His fearful reaction for my safety made me feel angry and misunderstood. I felt like my parents supported me and listened to what I had to say but they were not interested to either learn about it on their own or pursue it more with me. It just wasn’t of interest to them.  Talking about racism is a difficult thing with other white people because it is such an unpleasant topic. But that is something that I am privileged with, along with my parents. If I don’t want to talk about race issues, I don’t have to. However, there are other humans out there in the world who are constantly dealing with it. To merely just for even one minute imagine it for my life, it is exhaustingly depressive.

Since I felt misunderstood after my conversation with my father and with the experience at the EWI retreat (it is difficult when people are at different stages in their journeys), I honestly feel hesitant to discuss this with other white people, what I am learning about our world and myself. I don’t want to damage relationships I have with people but I can’t live amongst people who think it is uninteresting or unimportant to discuss the privileges we were given as white people and how that privilege affects all humans.

Yet I would love to discuss with someone else the question of, “Why did I say hello to the black man?” Was I just saying it out of politeness that I show to all or because I noticed he was black and I felt awkward? If I didn’t say hello wouldn’t that be rude? Would he think I was a racist? So I should say hello because it is the polite thing to do and I wouldn’t be seen as a racist. The fact that I had this thought process storming from a simple hello is racist and also in my mind ridiculous.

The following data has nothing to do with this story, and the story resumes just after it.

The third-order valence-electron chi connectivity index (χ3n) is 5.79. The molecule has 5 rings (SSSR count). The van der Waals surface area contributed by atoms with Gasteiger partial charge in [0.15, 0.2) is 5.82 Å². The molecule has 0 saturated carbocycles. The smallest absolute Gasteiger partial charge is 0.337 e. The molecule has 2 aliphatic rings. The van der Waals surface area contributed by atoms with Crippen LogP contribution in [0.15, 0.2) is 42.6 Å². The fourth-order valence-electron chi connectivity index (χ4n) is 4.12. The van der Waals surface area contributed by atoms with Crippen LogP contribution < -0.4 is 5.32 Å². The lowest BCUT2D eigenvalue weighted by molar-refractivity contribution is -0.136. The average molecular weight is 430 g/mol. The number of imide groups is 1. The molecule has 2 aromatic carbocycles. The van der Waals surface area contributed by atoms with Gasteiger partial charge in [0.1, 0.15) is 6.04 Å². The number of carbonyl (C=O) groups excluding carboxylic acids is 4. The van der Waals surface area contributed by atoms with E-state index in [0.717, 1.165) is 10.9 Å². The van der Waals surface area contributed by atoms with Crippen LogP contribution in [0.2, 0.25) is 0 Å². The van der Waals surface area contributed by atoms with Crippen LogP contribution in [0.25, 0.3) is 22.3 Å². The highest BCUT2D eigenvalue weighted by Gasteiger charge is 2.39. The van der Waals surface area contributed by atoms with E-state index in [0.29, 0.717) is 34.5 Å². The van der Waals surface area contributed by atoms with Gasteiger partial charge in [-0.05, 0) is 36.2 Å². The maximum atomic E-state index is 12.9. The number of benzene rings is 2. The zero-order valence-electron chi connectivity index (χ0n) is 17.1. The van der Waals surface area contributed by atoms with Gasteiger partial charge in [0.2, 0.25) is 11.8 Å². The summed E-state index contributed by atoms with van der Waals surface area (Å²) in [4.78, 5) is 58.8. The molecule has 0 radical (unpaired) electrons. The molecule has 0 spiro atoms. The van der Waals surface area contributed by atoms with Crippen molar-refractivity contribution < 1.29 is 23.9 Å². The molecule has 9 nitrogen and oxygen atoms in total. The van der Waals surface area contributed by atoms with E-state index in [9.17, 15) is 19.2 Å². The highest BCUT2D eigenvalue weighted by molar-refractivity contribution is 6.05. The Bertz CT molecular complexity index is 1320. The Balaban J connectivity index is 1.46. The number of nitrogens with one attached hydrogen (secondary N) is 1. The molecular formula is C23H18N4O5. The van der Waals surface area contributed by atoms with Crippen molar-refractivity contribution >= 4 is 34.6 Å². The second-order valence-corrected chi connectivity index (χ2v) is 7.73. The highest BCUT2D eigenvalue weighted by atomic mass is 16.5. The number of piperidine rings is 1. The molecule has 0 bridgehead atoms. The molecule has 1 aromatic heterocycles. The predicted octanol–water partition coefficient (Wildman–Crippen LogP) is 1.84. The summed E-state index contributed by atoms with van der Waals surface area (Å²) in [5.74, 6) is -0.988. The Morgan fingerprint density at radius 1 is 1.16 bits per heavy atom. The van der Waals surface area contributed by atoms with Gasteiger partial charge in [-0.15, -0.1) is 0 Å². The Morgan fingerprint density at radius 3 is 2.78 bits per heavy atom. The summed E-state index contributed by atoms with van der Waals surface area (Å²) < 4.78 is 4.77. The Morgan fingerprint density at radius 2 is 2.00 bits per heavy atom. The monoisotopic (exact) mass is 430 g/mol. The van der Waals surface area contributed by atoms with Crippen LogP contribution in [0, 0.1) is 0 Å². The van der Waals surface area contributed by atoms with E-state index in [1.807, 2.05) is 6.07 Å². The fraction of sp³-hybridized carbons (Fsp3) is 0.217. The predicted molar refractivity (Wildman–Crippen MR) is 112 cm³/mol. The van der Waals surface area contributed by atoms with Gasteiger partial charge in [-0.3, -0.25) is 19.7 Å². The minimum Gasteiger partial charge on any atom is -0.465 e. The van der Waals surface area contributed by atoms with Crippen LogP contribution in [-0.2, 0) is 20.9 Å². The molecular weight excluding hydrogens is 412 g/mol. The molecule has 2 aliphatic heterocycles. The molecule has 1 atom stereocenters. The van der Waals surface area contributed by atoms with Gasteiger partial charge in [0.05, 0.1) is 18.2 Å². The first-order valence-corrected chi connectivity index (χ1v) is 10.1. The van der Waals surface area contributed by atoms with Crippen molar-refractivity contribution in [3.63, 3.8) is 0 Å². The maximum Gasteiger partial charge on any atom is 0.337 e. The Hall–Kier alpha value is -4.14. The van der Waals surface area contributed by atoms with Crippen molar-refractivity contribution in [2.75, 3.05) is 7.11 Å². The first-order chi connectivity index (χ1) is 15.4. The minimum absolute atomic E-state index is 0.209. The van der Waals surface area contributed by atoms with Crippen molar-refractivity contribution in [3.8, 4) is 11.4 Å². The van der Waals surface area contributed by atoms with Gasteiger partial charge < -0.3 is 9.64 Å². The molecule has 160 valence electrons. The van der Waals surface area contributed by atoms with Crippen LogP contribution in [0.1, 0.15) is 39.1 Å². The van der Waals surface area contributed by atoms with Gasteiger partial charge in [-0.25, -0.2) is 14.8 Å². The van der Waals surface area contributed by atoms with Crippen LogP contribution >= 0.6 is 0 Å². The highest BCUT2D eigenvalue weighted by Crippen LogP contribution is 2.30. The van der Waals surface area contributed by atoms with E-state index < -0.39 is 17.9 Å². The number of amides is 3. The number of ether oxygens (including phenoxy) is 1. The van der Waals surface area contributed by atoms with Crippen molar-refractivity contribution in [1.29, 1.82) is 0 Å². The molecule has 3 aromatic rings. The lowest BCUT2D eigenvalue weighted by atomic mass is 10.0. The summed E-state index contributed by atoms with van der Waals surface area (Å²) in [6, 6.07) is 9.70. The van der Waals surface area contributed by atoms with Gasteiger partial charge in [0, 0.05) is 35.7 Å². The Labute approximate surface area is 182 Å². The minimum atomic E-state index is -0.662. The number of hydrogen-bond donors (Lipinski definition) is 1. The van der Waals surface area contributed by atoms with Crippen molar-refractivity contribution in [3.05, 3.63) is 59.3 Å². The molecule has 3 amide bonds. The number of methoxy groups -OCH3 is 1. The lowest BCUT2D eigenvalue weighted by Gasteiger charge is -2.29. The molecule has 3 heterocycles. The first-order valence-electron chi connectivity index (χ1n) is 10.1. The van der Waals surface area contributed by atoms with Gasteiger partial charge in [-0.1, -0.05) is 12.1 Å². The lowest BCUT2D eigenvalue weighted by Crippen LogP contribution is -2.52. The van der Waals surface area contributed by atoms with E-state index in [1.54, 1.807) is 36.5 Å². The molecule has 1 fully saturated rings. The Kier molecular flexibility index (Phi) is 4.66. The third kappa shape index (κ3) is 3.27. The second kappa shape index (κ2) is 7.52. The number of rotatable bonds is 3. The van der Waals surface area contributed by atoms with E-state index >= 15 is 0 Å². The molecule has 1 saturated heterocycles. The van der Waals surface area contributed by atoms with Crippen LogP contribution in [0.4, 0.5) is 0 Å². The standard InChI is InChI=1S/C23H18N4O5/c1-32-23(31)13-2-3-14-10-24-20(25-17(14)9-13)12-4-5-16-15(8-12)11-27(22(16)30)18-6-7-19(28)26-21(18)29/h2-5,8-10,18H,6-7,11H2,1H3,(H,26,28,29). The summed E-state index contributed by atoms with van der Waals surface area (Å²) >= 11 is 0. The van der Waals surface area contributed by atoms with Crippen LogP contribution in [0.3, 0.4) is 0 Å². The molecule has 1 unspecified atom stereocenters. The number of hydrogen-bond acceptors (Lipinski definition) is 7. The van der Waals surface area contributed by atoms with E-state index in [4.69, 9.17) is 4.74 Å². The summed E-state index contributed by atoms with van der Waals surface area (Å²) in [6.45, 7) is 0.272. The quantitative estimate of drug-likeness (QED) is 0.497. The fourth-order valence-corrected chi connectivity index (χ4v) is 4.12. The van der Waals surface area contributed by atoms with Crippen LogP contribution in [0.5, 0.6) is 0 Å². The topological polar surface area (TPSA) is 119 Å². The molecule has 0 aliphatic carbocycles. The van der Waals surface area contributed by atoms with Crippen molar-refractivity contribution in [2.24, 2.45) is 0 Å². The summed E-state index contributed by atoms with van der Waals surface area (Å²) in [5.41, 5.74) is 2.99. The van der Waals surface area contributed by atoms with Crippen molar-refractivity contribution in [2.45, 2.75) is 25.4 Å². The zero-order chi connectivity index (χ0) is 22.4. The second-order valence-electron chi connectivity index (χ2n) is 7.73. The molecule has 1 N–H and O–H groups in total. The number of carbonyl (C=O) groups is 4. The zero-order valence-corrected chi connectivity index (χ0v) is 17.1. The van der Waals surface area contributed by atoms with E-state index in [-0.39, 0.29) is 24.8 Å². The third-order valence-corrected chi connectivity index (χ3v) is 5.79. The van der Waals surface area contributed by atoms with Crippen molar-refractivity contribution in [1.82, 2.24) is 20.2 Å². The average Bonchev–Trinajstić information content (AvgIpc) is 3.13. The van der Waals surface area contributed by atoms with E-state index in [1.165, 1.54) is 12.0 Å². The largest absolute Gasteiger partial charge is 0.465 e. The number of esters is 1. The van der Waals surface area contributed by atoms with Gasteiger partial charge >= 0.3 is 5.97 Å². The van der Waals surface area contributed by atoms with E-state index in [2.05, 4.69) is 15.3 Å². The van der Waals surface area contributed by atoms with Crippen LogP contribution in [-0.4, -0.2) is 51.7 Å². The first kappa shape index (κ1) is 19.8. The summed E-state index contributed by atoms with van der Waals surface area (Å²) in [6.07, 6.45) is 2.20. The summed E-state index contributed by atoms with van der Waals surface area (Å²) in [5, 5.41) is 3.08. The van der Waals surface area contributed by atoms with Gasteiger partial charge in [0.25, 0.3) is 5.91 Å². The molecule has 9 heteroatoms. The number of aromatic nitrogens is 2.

At the EWI retreat, I found the idea and act of emotionally exposing myself to the group through the topic of racism to be extremely uneasy. However, when I pushed myself to open up about emotional topics within my small group, tears came from topics I thought had been long addressed. It felt good to express my thoughts and experiences involving my own privilege and racist acts that we have thought or done. I believe I can never truly eradicate all the subconsciously racist thoughts or actions I will do in my life, yet through talking about it with other open individuals, I can better understand and learn from others and myself on how to be a better me, guilt free.

Bree Mead

Community Relations Facilitator-Southside Residence Halls
The comments shared by the Community Relations Facilitator program are strictly the point of view from the author and do not necessarily reflect the views and opinions of UHDS. If this article has inspired a desire to dialogue, the author, or another CRF and/or any Resident Assistant, Resident Director or CoOp Director would be happy to participate. Please contact Nina Gassoway ( to assist in making arrangements.